In one misty eyed salute to the likes of Adrianne Lenker & Benjamin Francis Leftwich, Israel-born singer-songwriter Liad Shulrufer has composed a sleep inducing homage to wistful positivity.
Picture it. The amber glow from the sun trickling across the edge of your empty glass, the wind gently kissing the back of your neck as the gentle flow of the sea laps against the powdered sand; satisfaction has been personified.
This feeling cannot be bought or sold, yet it can and does exist within a mere 3 and a half minutes. At the heart of it is one singular question; how much can be stripped down from a song whilst still breaking a heart in two? Liush proves that the answer to this is, as it happens, a lot. This restrained minimalist ballad is by far the most tender waltz i’ve ever wanted to slow dance to, the subtle picks from Shulrufer’s nylon ticking with the delicacy of a priceless timepiece, conducting the ensuing spectacle in a refined display of elegance.
If you’re anything like me you will have been feeling the lockdown blues, and as a result will have dived back into the solemn works of artists like Sufjan Stevens and Elliot Smith; I can wholeheartedly say that Yom Tov stands shoulder to shoulder with the best of their respective discographies. Luish continues the tradition of minimalist recording practices, using the dependable performance of a Shure sm57 to recite and engineer this hypnotic embodiment of illusory dream folk.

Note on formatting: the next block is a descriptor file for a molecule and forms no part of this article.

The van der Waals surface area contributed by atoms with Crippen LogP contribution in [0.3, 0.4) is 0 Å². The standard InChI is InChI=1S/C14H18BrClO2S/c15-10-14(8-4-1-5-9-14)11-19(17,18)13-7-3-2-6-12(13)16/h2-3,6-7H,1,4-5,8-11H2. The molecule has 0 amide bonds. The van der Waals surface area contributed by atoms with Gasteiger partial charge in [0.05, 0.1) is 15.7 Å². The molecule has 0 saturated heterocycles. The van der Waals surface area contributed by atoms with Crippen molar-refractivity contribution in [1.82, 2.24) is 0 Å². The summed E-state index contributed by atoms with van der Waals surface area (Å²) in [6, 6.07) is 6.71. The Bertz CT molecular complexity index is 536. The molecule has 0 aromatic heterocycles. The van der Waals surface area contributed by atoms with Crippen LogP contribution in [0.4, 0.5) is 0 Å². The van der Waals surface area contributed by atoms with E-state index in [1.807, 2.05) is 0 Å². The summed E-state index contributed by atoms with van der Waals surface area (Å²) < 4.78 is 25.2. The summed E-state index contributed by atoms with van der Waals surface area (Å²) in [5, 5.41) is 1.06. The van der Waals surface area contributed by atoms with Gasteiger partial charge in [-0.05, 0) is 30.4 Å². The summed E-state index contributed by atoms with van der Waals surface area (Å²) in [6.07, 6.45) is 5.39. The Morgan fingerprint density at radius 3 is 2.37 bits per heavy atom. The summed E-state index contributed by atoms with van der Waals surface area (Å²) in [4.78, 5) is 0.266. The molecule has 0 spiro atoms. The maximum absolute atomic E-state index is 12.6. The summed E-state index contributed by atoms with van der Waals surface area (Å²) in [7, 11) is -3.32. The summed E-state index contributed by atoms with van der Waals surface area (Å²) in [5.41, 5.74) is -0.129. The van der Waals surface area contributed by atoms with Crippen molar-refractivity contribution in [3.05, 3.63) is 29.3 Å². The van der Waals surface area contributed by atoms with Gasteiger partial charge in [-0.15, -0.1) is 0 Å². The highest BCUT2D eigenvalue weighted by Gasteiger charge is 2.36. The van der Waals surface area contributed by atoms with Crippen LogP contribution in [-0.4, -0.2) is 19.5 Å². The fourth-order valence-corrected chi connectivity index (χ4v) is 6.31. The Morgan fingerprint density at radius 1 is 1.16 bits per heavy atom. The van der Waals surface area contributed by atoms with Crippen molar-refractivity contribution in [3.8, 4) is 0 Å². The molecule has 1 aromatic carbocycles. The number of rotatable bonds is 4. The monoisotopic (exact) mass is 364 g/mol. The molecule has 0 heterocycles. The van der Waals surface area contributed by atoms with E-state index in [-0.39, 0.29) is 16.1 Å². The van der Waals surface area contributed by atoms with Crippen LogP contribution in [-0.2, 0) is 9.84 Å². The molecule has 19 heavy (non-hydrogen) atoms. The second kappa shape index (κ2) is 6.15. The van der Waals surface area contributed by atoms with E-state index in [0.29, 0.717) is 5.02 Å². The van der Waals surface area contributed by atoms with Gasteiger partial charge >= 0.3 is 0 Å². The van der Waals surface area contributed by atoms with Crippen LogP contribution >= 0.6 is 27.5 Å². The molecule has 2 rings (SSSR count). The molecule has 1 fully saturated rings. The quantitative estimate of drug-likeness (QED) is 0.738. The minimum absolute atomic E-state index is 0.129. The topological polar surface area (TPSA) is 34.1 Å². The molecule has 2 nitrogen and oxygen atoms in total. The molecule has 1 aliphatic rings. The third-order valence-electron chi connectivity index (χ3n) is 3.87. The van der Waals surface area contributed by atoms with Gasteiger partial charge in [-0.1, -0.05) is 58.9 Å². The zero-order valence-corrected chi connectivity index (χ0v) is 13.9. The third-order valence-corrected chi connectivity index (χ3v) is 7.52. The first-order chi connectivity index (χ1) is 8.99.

Recorded in the remote confines of his Berlin attic alongside mix engineer and close friend Rotem Fisher, its nocturnal birth underlines the unbridled sense of magical simplicity that resides within every note. In Hebrew the phrase ‘Yom Tov’ means ‘good day’ during festival season, a sentiment that Liush finds himself seeking more and more. Yet this isn’t a melancholic lullaby, not by any means. Instead it celebrates the idea that we must accept the natural order of life, appreciating the balance of opposite forces; for once we manage that, contentment will finally be attained.